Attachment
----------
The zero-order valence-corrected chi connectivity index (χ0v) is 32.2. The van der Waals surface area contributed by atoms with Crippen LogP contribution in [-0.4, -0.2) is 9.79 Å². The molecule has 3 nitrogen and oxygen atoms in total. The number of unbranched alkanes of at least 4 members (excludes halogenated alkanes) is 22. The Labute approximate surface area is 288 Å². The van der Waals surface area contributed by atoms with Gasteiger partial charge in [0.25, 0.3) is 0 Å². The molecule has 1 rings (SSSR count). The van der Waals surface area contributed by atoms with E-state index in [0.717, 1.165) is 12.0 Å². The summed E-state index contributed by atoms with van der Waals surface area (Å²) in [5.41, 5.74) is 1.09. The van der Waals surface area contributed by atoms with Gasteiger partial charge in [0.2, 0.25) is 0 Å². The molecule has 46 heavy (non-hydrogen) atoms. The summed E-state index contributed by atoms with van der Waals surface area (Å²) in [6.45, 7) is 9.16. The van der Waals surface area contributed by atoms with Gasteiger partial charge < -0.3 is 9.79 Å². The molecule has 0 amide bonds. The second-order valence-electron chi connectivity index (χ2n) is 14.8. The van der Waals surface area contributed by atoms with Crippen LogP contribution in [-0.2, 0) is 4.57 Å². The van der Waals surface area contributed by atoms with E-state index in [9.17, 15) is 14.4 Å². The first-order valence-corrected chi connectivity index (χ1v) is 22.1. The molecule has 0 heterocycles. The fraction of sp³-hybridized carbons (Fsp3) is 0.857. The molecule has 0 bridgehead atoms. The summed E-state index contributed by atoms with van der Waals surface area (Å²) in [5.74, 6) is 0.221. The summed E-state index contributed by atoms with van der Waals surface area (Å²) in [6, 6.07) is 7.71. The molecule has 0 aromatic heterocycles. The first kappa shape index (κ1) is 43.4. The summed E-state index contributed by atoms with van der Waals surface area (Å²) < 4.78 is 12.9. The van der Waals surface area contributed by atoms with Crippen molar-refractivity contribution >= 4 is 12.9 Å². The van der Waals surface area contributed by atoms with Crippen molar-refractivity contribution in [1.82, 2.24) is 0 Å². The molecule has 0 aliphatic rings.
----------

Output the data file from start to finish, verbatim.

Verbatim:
The zero-order valence-corrected chi connectivity index (χ0v) is 32.2. The van der Waals surface area contributed by atoms with Crippen LogP contribution in [-0.4, -0.2) is 9.79 Å². The molecule has 3 nitrogen and oxygen atoms in total. The number of unbranched alkanes of at least 4 members (excludes halogenated alkanes) is 22. The Labute approximate surface area is 288 Å². The van der Waals surface area contributed by atoms with Gasteiger partial charge in [0.25, 0.3) is 0 Å². The molecule has 1 rings (SSSR count). The van der Waals surface area contributed by atoms with E-state index in [0.717, 1.165) is 12.0 Å². The summed E-state index contributed by atoms with van der Waals surface area (Å²) in [5.41, 5.74) is 1.09. The van der Waals surface area contributed by atoms with Gasteiger partial charge in [0.2, 0.25) is 0 Å². The molecule has 46 heavy (non-hydrogen) atoms. The summed E-state index contributed by atoms with van der Waals surface area (Å²) in [6.45, 7) is 9.16. The van der Waals surface area contributed by atoms with Gasteiger partial charge < -0.3 is 9.79 Å². The molecule has 0 amide bonds. The second-order valence-electron chi connectivity index (χ2n) is 14.8. The van der Waals surface area contributed by atoms with Crippen LogP contribution in [-0.2, 0) is 4.57 Å². The van der Waals surface area contributed by atoms with E-state index in [9.17, 15) is 14.4 Å². The first-order valence-corrected chi connectivity index (χ1v) is 22.1. The molecule has 0 heterocycles. The fraction of sp³-hybridized carbons (Fsp3) is 0.857. The molecule has 0 bridgehead atoms. The summed E-state index contributed by atoms with van der Waals surface area (Å²) in [5.74, 6) is 0.221. The summed E-state index contributed by atoms with van der Waals surface area (Å²) in [6, 6.07) is 7.71. The molecule has 0 aromatic heterocycles. The first kappa shape index (κ1) is 43.4. The summed E-state index contributed by atoms with van der Waals surface area (Å²) < 4.78 is 12.9. The van der Waals surface area contributed by atoms with Crippen molar-refractivity contribution >= 4 is 12.9 Å². The van der Waals surface area contributed by atoms with Crippen molar-refractivity contribution in [1.82, 2.24) is 0 Å². The molecule has 0 aliphatic rings.